PUBLISHED: 14:30 14 January 2010 | UPDATED: 14:48 20 February 2013
When it comes to window dressing the choice is yours. Whether drapes, shutters or blinds suit your home, quality and detailing is most important. Sam Grey advises what is in vogue right now
ONCE upon a time every house had the traditional net curtains and heavy drapes around the windows. But with the biggest interior design trend of the 1990s - minimalism - and with it the rise of the 'Ikea look,' rooms began to suit different styles of window dressing such as wooden blinds and shutters.
Now that bespoke curtains and soft furnishings have returned to interior fashion the choice is wide open. Depending on the style and function of the room, anything can be used - made-to-measure curtains, shutters, roman blinds and, among the more alternative, beaded curtains and ornate screens.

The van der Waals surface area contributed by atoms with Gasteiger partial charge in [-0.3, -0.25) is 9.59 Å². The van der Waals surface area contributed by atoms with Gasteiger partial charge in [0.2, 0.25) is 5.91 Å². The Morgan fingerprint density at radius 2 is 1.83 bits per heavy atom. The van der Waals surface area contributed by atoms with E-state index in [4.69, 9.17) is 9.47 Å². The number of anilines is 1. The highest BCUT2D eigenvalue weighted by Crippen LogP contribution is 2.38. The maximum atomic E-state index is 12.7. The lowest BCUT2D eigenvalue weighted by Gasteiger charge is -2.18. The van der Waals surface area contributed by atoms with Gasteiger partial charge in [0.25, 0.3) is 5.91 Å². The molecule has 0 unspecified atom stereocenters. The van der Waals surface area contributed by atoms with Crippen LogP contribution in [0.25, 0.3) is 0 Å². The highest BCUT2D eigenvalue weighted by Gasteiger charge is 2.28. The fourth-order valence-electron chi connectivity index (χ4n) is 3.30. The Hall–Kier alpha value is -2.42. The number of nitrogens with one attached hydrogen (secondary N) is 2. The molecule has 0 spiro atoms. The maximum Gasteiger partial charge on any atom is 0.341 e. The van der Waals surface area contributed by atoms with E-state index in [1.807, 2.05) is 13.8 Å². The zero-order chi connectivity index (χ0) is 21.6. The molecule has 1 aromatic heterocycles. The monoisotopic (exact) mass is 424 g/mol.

People are regarding soft furnishings as integral to the overall look of the room now and are prepared to pay for high quality - focus is now on attention to detail and design.
Once again there has been a return to traditional decorative dressings with lots of trimmings, pelmets, swags and tails. It seems we are no longer afraid to be bold with interior design in the 21st century and the window has become a fantastic place to add a block of vibrant pattern or colour to a room and compliment more neutral furniture and decoration.
Roman blinds are still a firm favourite in homes as they provide a softer look than wood or metal Venetian blinds and look better when combined with dress curtains, a trend which is growing. Using poles to hang curtains is a fashion still very much in vogue. Poles which are stained or painted metal with intricate decoration are very popular, especially those with integral tracks or covered in a matching fabric.
Shutters come in a range of shapes and sizes but, in recent years, they have been moving away from traditional country-style designs towards a more modern continental style. They can be painted or covered in suede, leather or fabric to suit interior colour schemes. For those with dust allergies, shutters are a great option as they don't harbour dust and dirt in the same way that curtains and blinds can.
Article taken from August issue of Hertfordshire Life